Laguna Niguel: One of Orange County’s Newest Cities

By Carol Cassis
Carol Cassis
Carol Cassis
September 15, 2022 Updated: September 16, 2022

With its lush green landscape and crisp ocean breeze rolling off the smooth hills, Laguna Niguel serves as a photogenic example of idyllic Orange County weather and living. Having only been certified as a city in 1989, Laguna Niguel has held a unique place nestled in the region since its settling hundreds of years prior as a simple Spanish-style agrarian town dotted with sheep.

“It really is the greatest place to live,” the city’s Mayor Elaine Gennawey told The Epoch Times. “There’s a reason why so many people want to live here; we are a close community … especially perfect for raising a family.”

Much has changed about the overall town since its settlement in the late 1890s, though at the time it was previously known as Rancho Niguel and Moulton Ranch. In the past century, the area has grown from a series of farming plots to a bustling city with a rapidly growing population of more than 65,000, according to 2020 U.S. Census calculations.

Epoch Times Photo
The City of Laguna Niguel kicks off its first Sea Country Festival in Laguna Niguel, Calif., on Aug. 26, 2022. (Carol Cassis/The Epoch Times)

The story of Laguna Niguel, which is celebrating 33 years of cityhood at the end of the year, is ever-evolving. From its inception, however, it has continued to operate as a uniquely lush and close-knit city. It’s listed by real estate agency firstteam.com as one of Orange County’s wealthiest cities with a median income of more than $108,000 and is also rated by neighborhoodscout.com—a housing market data platform—as safer than 60 percent of U.S. cities.

To Gennawey, the most important facet of the city’s history is its people, especially those who rallied the community toward cityhood in the late 1980s.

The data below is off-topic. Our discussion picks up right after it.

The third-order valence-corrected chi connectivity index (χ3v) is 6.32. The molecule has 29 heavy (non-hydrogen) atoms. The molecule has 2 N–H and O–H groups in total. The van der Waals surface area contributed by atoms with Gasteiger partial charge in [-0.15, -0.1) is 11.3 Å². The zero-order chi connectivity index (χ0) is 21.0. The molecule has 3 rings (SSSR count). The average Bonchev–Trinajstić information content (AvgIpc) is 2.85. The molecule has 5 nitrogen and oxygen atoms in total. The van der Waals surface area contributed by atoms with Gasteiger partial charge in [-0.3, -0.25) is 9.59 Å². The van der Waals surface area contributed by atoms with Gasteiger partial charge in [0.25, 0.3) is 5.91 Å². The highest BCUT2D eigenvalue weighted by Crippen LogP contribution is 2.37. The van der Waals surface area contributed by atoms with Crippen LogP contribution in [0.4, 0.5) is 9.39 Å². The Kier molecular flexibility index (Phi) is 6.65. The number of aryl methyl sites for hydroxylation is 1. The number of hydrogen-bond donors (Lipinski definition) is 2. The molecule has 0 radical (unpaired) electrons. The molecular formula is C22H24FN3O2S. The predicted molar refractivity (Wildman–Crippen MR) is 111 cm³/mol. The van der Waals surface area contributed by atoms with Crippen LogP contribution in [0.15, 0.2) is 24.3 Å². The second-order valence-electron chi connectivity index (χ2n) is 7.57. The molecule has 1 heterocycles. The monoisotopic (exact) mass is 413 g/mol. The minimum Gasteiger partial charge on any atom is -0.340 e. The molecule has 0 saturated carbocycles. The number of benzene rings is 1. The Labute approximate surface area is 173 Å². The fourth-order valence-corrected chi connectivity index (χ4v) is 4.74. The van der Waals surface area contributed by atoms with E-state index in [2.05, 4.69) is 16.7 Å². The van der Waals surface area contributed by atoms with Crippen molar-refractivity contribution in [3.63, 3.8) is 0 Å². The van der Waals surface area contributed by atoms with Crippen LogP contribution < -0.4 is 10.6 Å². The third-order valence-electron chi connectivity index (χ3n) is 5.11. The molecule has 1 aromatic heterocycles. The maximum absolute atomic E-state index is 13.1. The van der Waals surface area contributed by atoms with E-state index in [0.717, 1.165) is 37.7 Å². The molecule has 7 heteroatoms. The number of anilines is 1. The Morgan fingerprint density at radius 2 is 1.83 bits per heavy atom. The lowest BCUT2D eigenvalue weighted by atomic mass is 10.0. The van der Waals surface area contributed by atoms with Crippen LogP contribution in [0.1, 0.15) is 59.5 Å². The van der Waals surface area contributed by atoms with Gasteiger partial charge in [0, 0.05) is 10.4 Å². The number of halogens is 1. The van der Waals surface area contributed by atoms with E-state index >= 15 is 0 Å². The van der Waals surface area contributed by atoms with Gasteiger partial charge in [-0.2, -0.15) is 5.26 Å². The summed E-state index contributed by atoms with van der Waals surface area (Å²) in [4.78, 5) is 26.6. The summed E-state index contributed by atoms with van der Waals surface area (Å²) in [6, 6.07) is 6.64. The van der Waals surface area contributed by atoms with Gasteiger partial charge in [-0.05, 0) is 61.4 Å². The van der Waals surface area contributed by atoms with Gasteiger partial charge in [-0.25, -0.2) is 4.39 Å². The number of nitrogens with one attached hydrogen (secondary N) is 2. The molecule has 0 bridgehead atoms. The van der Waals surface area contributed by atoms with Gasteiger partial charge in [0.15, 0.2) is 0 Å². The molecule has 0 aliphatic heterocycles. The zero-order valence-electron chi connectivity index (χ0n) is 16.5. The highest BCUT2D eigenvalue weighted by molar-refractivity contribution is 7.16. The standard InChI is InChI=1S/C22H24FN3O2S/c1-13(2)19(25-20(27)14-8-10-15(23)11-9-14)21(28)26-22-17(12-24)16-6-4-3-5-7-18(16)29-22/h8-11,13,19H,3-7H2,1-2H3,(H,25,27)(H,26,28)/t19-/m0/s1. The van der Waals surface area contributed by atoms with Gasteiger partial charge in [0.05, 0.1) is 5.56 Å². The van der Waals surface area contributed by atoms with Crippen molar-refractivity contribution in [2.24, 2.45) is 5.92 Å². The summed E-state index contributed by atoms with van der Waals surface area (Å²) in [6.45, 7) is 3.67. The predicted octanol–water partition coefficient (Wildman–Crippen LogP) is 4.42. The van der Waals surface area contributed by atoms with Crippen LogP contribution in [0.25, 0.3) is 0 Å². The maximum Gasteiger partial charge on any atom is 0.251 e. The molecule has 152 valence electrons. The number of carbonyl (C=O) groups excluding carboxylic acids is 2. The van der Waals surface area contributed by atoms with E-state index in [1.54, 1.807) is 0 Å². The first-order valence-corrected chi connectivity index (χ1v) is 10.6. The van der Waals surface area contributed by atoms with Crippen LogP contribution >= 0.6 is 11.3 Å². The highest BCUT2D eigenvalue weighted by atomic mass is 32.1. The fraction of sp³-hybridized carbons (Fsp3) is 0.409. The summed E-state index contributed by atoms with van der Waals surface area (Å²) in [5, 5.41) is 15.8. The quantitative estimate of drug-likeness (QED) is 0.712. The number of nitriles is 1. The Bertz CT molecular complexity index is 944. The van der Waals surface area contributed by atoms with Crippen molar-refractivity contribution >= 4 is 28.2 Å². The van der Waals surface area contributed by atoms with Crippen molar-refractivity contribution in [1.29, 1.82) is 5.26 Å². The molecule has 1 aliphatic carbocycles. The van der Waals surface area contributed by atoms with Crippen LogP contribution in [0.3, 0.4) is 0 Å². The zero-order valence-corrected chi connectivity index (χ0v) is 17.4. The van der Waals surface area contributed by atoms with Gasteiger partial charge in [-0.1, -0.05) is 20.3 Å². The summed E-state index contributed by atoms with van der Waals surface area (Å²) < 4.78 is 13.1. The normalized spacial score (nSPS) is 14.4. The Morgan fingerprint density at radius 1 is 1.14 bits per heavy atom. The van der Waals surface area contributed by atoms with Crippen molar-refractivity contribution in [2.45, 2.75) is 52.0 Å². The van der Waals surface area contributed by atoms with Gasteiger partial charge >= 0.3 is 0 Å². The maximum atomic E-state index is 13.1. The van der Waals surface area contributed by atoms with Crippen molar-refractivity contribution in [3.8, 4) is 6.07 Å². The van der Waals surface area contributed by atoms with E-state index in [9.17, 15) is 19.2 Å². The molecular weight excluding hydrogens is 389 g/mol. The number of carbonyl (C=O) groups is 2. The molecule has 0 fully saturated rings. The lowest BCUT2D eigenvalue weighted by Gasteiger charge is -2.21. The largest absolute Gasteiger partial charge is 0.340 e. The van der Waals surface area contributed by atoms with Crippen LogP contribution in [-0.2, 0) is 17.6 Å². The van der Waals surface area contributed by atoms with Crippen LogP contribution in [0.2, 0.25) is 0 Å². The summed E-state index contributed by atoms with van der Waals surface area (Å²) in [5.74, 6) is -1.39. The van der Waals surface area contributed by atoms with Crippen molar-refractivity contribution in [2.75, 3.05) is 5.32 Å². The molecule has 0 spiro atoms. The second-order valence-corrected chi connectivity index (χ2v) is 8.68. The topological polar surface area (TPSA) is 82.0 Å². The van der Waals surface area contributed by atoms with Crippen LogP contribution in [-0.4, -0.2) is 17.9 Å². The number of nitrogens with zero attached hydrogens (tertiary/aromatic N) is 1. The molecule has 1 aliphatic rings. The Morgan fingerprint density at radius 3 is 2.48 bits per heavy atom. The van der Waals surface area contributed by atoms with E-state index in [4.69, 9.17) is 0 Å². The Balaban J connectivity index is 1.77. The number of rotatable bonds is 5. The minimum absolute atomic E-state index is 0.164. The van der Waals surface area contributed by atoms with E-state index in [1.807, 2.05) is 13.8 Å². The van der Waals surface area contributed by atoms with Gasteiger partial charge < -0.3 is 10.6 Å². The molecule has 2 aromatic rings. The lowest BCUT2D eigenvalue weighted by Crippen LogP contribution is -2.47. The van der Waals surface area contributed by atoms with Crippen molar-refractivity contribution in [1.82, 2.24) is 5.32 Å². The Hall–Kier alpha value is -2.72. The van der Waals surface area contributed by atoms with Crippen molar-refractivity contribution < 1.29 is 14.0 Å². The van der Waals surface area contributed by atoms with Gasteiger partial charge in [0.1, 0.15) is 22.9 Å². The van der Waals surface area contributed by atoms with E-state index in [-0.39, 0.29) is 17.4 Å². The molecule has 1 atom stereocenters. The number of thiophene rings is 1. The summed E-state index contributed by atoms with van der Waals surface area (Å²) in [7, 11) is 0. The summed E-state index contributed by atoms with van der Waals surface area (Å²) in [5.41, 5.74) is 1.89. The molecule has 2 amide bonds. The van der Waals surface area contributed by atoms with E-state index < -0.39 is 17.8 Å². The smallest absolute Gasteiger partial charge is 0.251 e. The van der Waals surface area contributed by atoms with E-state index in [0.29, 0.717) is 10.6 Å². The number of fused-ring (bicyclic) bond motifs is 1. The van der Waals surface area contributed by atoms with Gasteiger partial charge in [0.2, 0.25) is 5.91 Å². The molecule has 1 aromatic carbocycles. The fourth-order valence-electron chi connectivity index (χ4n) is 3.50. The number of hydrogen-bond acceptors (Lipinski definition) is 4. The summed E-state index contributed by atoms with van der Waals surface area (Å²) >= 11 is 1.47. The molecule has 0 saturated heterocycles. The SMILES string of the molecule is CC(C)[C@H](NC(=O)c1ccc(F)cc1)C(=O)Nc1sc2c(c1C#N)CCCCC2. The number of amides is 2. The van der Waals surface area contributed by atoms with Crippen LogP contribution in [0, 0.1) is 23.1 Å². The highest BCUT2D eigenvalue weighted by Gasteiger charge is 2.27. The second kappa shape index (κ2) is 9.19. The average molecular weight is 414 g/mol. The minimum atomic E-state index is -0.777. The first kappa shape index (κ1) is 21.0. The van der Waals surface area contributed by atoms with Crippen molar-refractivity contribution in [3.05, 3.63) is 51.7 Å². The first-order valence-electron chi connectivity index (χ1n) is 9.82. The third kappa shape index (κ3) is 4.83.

One such figure is Pat Bates, a Republican state senator representing District 36, which covers more than a million people living in south Orange and north San Diego counties. Before entering politics, Bates was a social worker for the city of Los Angeles, where she helped some of its most vulnerable residents get back on their feet.

“[Bates] was instrumental in helping us become a city, and still plays a major role helping our residents at the state level,” Gennawey said.

Before 1989, Bates had been a stay-at-home mother to her two young children, later joining a group of concerned neighbors advocating the Orange County Board of Supervisors to make traffic safety improvements after a car struck and killed a child.

Though Bates and her group were dismissed as “housewives with calculators,” according to her senate bio, they continued working together to count cars and collect data. They successfully convinced supervisors to add lights and crosswalks.

But she didn’t stop there. Around this period, Bates joined Gennawey and others to form Laguna Niguel’s “Citizens for Cityhood” group, actively campaigning to rally support for what would later become one of Orange County’s newest cities.

Epoch Times Photo
A file photo of California Sen. Patricia Bates (R-Laguna Niguel) on Oct. 30, 2005. (Public Domain)

Eighty-nine percent of residents in 1989 voted in favor of cityhood and elected Bates as their first mayor. She served four terms, presiding for nearly a decade.

Bates was not the only person dedicated to these efforts, however.

Serving as a community liaison in Laguna Niguel before it was even a city, Solveig Darner has played a pivotal role in local outreach and service, being the first-ever recipient of the city’s “Citizen of the Year” Award in 1990.